Reasons for ailing Indian realty…

Recently Indian cricket team’s captain Mahendra Singh Dhoni was in controversy because of his connection with real estate company, Amrapali as brand ambassador. Amrapali is a leading real estate group, which had allegedly defaulted in providing houses to its customers within the promised time line. Dhoni stepped out of this group when dissenting purchasers raised their anger in social media.
It’s not only Amrapali group, almost all the real estate groups are facing a tough time and all are defaulters of their contract conditions with the customers/purchasers some way or other. Although I am in professional construction line, but real estate sector being a special sector, I have absolutely no knowledge about its functioning and its business model.

When everything is almost ready, they generally sell around 30 per cent houses/flats on cost-even (without any profit margin). The fund collected in this phase works as working capital. Then they start their project. When a part of project (for example one tower of a total three towers or thirty per cent of floors of single tower apartments) becomes ready, they start giving possessions to the customers booked in the first phase. At the same time they open their next 40% house booking at such a rate where they can get back their 90% of investment (direct and bank).

Because people start residing in that apartment, hence the cost of the house becomes more because of the obvious reasons. When these 40% houses are given to the customers they start selling balance 30% of houses at a very high cost. Because the apartment is already habituated people never mind paying more. This is the phase when the builders/developers not only get their investment with profit but also arrange fund for their next project. This cycle continues and sector moves in a sustaining mode.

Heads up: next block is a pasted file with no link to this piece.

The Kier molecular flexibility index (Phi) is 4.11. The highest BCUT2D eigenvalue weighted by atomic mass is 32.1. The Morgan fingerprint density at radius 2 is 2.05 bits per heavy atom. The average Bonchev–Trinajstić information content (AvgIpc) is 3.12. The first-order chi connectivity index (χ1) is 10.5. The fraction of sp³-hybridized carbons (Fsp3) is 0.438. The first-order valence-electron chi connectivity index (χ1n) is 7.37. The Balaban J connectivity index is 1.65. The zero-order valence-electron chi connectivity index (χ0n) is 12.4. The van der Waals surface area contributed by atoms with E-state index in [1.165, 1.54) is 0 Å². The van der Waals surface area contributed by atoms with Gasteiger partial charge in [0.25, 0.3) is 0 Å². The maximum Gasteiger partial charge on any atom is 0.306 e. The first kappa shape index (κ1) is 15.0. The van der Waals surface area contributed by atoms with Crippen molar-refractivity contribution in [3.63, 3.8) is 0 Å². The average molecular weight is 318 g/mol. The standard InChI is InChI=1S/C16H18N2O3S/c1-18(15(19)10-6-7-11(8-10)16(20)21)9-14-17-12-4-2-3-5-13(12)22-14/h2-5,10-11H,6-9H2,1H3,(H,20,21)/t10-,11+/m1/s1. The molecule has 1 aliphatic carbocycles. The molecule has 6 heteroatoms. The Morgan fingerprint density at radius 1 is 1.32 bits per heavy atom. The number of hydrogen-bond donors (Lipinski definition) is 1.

During 2012-2013, due to various factors including policy paralysis in central government, people lost their purchasing ability and thus the initial 30% cost-even houses couldn’t be sold thus creating a working capital crunch. Because of the reduction in demand, the 30% houses of the final phase, which were supposed to return the investment along with profit and investment for next the project, faced serious setbacks.

No selling or selling at lesser prices (desperate sale due to bank pressure) put the developers and builders in a serious cash-shortage situation. As the sector is interdependent on every phase including phases of next project, thus the sector has absolutely come under a serious slowdown phase. The developers failed to repay bank loans as they are not able to sell flats, forget about arranging fund to complete the initial phase of houses booked at a cost even rate.

Even the initial phase of 30% houses couldn’t be sold. That’s why projects got delayed and builders started defaulting.

Such a phase was seen during 2006-2007 because of recession. But somehow the sector sustained subsequently. Builders also feel that present recession in real estate sector could be over by 2017 although at the moment it looks very tough. An all-round development is only way to bail out this sector as it depends heavily on people’s buying capacity.

I don’t know whether the builder gentleman’s assessment is correct or not, but, the business model he described appears to be very logical. There is no doubt about requirement of houses in India. At the same time people need to have buying capacity also. Thus somehow economy of the nation is linked with this sector.

Let’s see how the present government deals with the economy to bail out this sector. Till then people who have booked their houses may suffer delay and harassment as builders won’t be able to fulfill their promises.

Credits Meri News

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